During that period, a few townships hastily amalgamated themselves into rural “municipalities” (example, the municipality of Oliver-Paipoonge, just west of Thunder Bay – population possibly 5,000) in order to avoid forced amalgamation with their larger neighbours.
However, the majority of cities that found themselves “mega-ed” were not given a choice. Our provincial capital, Toronto, held a plebiscite on the issue. The result – a 70 per cent vote against the amalgamation – was ignored by the provincial government.
Amalgamation has resulted in significant savings for the province, as many infrastructure and maintenance costs have been downloaded onto the municipalities.
However, adequate funding to support the download wasn’t provided.
Outside Toronto, the only practical method for cities to raise funds is by property tax. Result: property taxes increase steadily, while cities, including Sudbury, struggle to provide the service its citizens have the right to expect for their money.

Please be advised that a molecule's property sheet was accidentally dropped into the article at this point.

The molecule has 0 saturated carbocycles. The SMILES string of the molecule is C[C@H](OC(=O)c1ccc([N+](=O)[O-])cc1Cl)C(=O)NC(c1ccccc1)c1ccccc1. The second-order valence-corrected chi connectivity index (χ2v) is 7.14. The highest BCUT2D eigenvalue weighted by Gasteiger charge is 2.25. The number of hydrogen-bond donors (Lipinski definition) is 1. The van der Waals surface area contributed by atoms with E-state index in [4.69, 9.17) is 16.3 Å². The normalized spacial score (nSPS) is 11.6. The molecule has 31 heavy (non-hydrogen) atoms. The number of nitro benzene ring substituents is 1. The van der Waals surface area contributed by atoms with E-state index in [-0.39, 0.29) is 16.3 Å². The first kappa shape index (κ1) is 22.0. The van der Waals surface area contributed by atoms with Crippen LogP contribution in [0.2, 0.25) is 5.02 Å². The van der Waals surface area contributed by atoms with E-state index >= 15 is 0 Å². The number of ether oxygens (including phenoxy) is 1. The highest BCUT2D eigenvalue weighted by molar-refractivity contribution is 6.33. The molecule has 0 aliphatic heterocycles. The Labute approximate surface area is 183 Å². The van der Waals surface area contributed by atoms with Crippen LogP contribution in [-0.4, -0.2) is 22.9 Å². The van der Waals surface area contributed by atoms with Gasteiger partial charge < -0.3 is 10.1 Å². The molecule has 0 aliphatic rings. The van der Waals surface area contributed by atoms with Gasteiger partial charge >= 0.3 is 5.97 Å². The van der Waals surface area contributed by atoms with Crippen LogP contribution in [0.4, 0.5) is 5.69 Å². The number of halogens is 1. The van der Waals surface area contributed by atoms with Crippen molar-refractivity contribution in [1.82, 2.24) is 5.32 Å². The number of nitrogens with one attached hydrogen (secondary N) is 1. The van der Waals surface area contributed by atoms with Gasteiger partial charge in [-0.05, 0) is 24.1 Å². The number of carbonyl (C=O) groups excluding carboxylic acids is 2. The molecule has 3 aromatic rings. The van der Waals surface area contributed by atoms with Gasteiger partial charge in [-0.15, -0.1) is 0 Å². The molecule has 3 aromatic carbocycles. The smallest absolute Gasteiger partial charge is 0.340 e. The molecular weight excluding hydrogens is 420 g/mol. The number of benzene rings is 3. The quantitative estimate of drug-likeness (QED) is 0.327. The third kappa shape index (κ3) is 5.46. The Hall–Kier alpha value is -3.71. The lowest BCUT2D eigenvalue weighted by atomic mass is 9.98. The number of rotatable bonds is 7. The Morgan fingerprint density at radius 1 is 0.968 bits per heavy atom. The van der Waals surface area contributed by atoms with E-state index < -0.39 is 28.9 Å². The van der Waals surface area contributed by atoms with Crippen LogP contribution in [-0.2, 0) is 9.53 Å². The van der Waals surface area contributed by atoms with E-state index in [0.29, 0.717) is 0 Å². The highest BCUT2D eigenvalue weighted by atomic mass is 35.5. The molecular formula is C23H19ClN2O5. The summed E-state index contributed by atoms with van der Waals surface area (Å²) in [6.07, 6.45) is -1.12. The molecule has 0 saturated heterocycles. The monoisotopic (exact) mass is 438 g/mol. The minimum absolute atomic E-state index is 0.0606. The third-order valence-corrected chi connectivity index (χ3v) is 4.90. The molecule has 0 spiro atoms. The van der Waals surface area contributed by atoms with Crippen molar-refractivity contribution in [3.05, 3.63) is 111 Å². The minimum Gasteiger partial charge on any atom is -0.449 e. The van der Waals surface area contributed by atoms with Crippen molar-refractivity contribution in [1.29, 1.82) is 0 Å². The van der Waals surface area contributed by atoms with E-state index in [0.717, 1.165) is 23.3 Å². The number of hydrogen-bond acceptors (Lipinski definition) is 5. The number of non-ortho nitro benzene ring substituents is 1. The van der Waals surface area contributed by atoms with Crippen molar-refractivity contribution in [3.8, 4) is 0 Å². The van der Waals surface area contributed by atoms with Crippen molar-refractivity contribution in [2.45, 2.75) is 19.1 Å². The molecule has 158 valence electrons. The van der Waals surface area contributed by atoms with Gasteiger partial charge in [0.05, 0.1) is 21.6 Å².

It’s to be hoped that our mayor and council, like other Canadian municipalities, support the request made to the federal government for a larger percentage of funding from the gasoline tax.
Since cities are dependent for funding on senior levels of government, the provision of adequate funding for services can only be obtained by begging.
What a pity that the fathers of Confederation envisioned our country as predominantly rural.
Our cities, which are home to 90 per cent of our population, were omitted from the division of powers in the British North America Act, 1867, and the oversight was not corrected in 1982 when the constitution was repatriated.
And it’s exceedingly unlikely that we will see constitutional change any time soon. That would require unanimous consent of the federal and provincial governments. If those bodies can agree unanimously on anything, they’ve hidden it well.
Chris Crosby Greater Sudbury
Posted by vivian Scinto